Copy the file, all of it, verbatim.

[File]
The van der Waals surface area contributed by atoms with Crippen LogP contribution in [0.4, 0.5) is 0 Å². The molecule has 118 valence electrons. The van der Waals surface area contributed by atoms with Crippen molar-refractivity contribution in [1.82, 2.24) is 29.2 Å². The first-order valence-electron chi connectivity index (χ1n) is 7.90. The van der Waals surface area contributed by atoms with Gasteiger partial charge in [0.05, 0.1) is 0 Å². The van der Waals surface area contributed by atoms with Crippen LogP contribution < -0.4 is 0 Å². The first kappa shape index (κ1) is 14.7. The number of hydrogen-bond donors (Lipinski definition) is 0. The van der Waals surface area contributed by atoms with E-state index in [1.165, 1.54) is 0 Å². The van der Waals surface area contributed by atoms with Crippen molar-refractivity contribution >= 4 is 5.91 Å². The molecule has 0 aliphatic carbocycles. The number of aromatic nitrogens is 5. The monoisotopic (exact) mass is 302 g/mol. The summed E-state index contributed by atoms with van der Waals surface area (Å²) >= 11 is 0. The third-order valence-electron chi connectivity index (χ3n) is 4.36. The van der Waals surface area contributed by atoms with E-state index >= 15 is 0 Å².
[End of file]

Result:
The van der Waals surface area contributed by atoms with Crippen LogP contribution in [0.4, 0.5) is 0 Å². The molecule has 118 valence electrons. The van der Waals surface area contributed by atoms with Crippen molar-refractivity contribution in [1.82, 2.24) is 29.2 Å². The first-order valence-electron chi connectivity index (χ1n) is 7.90. The van der Waals surface area contributed by atoms with Gasteiger partial charge in [0.05, 0.1) is 0 Å². The van der Waals surface area contributed by atoms with Crippen LogP contribution < -0.4 is 0 Å². The first kappa shape index (κ1) is 14.7. The number of hydrogen-bond donors (Lipinski definition) is 0. The van der Waals surface area contributed by atoms with E-state index in [1.165, 1.54) is 0 Å². The van der Waals surface area contributed by atoms with Crippen molar-refractivity contribution >= 4 is 5.91 Å². The molecule has 0 aliphatic carbocycles. The number of aromatic nitrogens is 5. The monoisotopic (exact) mass is 302 g/mol. The summed E-state index contributed by atoms with van der Waals surface area (Å²) >= 11 is 0. The third-order valence-electron chi connectivity index (χ3n) is 4.36. The van der Waals surface area contributed by atoms with E-state index >= 15 is 0 Å².